(ORDO NEWS) — A warm-weather region, also called the “extreme heat belt”, will cover regions of the US with more than 100 million people by 2053, according to a new study.
A study by the nonprofit First Street Foundation used a peer-reviewed model built on public and other data to assess heat risk.
Scientists have concluded that a dangerous heat wave with temperatures above 52 degrees Celsius will affect 8.1 million people in 2023 and increase to 107 million people in 2053, a 13-fold increase.
The region of the United States, stretching from northern Texas and Louisiana to Illinois, Indiana and Wisconsin, will be affected by the heat.
“Rising local temperatures have significant consequences for those who have not adapted to warmer than normal climates,” the report says.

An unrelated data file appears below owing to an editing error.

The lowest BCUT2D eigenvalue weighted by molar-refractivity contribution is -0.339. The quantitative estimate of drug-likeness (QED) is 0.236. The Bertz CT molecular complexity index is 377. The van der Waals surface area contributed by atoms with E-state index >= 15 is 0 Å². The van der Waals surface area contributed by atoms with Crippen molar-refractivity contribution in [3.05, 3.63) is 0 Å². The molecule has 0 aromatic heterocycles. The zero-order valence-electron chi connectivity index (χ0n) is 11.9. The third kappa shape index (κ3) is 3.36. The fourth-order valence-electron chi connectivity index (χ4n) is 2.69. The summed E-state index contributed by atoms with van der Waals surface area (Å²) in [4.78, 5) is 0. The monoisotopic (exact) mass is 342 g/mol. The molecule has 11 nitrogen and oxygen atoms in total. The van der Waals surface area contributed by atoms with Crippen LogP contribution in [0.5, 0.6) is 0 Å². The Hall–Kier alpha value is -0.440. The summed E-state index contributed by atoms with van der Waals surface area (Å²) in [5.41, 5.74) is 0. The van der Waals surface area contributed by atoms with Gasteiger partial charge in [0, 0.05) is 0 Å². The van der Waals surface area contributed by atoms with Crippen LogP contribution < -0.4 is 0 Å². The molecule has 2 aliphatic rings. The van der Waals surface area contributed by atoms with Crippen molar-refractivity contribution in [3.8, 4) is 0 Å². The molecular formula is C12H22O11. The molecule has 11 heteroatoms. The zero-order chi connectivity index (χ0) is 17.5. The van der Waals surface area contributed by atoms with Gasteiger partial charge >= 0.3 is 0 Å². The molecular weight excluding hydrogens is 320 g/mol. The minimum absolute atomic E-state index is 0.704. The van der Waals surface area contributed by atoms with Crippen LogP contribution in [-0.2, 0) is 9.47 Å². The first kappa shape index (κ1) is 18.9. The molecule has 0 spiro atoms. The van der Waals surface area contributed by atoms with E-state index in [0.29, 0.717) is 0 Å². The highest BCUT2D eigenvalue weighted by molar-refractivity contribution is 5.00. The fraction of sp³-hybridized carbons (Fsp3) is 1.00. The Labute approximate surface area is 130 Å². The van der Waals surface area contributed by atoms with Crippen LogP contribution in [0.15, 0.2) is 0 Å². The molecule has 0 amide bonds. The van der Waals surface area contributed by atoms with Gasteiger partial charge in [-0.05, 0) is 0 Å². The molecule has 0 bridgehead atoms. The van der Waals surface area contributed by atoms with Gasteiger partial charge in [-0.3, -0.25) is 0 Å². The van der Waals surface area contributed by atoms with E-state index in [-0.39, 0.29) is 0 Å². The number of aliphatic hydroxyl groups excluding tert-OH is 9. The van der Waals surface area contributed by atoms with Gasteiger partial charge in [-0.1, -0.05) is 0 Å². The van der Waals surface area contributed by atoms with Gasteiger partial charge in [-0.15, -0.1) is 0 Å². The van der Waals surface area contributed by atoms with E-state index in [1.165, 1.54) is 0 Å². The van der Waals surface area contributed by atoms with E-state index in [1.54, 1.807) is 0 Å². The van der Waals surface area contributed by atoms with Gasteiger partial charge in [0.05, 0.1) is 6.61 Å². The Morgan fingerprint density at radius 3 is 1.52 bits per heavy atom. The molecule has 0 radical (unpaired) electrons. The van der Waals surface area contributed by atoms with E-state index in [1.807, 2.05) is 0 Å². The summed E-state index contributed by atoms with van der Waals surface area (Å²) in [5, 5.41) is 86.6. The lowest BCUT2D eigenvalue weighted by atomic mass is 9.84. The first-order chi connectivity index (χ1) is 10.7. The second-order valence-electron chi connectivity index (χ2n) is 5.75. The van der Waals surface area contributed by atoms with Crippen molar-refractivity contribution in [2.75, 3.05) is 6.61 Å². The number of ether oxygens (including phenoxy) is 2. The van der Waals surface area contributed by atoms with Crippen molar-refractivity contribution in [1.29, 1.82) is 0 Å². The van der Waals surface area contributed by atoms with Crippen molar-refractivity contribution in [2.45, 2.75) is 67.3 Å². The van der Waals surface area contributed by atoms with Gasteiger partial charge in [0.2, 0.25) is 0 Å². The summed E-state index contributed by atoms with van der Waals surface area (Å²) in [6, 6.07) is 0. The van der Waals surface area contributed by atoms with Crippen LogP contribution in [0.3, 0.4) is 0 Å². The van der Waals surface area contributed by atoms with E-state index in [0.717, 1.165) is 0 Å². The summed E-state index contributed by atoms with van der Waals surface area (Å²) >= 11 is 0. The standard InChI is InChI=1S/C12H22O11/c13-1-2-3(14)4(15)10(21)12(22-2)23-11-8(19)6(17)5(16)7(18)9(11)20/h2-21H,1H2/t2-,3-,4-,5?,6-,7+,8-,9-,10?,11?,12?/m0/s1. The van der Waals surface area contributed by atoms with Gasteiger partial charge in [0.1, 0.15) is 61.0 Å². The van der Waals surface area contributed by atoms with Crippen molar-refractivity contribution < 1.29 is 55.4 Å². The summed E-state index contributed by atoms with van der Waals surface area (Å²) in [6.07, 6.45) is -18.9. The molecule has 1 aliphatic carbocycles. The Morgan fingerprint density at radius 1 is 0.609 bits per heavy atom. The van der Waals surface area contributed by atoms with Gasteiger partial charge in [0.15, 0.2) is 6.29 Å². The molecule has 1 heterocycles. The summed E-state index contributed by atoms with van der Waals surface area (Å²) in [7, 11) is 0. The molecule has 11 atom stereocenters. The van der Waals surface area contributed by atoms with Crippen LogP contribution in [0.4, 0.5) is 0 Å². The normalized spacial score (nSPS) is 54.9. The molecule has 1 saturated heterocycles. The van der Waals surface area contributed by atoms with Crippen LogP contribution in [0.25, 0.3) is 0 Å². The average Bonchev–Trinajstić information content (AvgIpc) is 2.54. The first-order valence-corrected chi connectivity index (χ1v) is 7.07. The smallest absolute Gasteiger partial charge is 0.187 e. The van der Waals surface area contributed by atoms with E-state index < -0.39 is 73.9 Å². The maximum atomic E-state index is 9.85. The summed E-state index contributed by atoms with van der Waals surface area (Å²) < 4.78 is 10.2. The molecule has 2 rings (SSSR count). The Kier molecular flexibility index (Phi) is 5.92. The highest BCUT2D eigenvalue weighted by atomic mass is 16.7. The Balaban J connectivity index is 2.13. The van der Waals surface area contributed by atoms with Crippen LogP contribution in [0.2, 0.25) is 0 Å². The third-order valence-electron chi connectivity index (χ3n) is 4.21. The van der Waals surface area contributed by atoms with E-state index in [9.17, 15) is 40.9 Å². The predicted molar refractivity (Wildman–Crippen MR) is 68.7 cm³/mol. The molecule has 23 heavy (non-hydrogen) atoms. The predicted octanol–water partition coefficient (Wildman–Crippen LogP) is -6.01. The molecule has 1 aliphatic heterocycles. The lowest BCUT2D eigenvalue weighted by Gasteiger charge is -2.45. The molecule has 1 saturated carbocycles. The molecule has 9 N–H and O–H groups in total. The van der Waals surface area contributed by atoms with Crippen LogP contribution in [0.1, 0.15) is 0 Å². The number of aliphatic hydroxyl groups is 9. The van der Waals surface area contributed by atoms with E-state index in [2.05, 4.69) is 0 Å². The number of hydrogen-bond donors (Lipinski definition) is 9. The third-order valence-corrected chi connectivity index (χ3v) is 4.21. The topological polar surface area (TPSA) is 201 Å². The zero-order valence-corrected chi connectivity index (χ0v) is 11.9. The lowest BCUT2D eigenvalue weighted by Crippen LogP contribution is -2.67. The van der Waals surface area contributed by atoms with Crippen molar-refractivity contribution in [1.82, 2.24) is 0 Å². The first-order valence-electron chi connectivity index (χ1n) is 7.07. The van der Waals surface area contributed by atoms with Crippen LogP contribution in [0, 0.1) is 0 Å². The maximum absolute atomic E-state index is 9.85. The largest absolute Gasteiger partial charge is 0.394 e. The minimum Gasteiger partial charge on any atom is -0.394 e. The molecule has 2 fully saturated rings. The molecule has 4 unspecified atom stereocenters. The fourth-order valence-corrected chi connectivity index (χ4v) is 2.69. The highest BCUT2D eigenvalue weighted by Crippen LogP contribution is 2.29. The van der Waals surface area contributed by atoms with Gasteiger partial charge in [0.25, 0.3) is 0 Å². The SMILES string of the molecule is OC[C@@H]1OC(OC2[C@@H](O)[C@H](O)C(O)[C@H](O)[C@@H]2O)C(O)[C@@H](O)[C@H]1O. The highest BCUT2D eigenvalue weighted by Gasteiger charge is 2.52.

For example, a 10 percent rise in temperature in northeastern Maine could be as dangerous as a 10 percent rise in southwestern Texas, despite the higher absolute temperatures seen in Texas.
The biggest projected shift in local temperatures has occurred in Miami-Dade County, Florida, which currently has its highest temperature of 40 degrees Celsius seven days a year. It is expected that by 2053 this number will increase to 34 days with a temperature of 40 degrees.
And the increased use of air conditioners that can result from such temperature spikes will overload power systems, the report warns, leading to more frequent and longer power outages.
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